Every cultural group has their own values and traditions that they apply to infant caretaking. Americans may sometimes find these customs odd and couldn't imagine implementing them in their own lives (like genital mutilation as mentioned in earlier posts). However, Americans aren't completely closed minded when raising their children. After picking and choosing the aspects of parenting methods seen in other parts of the world, America has seen a growing popularity in these infant caretaking customs.
One example of international influence on American parenting is babywearing. The term may not be familiar, but it isn’t uncommon to see these mothers carrying their infants in a sling around their body. Babywearing has only recently become popular in America, yet it has been a prominent part of childrearing across the world for centuries.
• In China, mothers have been wearing their babies for thousands of years, including in the traditional Mei Tai carrier hold.
• Native Americans on United States soil wore their babies during the busy day of cooking, cleaning, preparing animal skins, and more.
• In many nations, babywearing is still a vital practice of parenting, part of cultures dating back centuries.
Another everyday international method being used by American parents is Lamaze birthing. Most likely if a woman were to go into labor, even somebody not trained in the Lamaze method would tell the expecting mother to breath in and out. “The method isn’t quite this simple, but includes childbirth education classes, relaxation, breathing techniques and continuous emotional support from the father and a specially trained nurse”. The French Dr. Fernand Lamaze was credited after formalizing the method, but the first people to use these techniques were the Soviets. It wasn’t until the 1960s that this method was embraced by parents across the nation.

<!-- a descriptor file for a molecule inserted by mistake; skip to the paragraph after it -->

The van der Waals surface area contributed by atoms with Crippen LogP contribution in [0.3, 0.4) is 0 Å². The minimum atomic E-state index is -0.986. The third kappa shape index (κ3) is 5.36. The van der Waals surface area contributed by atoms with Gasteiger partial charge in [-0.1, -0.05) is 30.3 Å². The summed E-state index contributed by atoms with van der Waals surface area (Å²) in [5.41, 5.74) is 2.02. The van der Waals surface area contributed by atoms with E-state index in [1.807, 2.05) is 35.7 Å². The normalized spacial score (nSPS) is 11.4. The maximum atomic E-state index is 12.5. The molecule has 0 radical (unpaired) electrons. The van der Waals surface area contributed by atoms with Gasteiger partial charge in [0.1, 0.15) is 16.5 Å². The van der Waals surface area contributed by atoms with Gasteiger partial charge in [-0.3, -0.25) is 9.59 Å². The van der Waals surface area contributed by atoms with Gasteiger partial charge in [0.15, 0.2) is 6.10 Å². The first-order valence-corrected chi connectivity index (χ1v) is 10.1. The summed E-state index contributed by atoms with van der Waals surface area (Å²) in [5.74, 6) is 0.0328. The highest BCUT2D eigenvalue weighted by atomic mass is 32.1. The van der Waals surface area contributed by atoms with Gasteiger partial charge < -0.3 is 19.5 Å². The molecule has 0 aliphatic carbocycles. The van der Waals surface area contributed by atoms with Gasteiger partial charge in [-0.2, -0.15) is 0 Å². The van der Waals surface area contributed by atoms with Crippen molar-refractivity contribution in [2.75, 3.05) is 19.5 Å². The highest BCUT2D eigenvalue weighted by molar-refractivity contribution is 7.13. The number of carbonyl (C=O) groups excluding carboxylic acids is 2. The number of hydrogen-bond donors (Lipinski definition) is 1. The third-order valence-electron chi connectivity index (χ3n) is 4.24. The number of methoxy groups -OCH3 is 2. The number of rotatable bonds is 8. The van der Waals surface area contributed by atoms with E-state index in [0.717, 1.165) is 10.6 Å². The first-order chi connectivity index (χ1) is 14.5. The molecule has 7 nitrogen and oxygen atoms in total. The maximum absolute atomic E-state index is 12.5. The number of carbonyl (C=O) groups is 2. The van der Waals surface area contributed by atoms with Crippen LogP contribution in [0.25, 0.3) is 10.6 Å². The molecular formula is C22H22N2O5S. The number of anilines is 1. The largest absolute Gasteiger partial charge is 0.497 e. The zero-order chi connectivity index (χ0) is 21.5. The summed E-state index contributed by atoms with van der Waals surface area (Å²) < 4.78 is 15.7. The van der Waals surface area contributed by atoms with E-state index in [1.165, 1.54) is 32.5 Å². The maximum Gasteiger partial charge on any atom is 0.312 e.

Even things as common as name choice for babies in America are showing an increase in foreign origins. Parents are moving away from traditional Christian names like John and Mary to more names like the Irish Aiden (the most popular name given to boys in 2009 in America) or the Persian Jasmine (ranked #100 in most popular names given to American girls in 2009).
Some interesting questions to think about…
1. How often do you notice mothers babywearing in a given week?
2. What are the benefits of babywearing?
3. Do you know somebody who has practiced Lamaze? How can this method ease the birthing process?
4. Which names would you be likely to name your children? Do they have a traditional English/Latin/Christian origin, or do they fall outside this realm?
5. Common names from the 1950s are predicted to soon become popular again, do you think names like Gary and Deborah will be making a comeback?
Post provided by Karl Daruwala, Annika, Ecklund, Carolyn Kaufman, Elissa May, Sally Pitcher, and Stephanie Vassillion.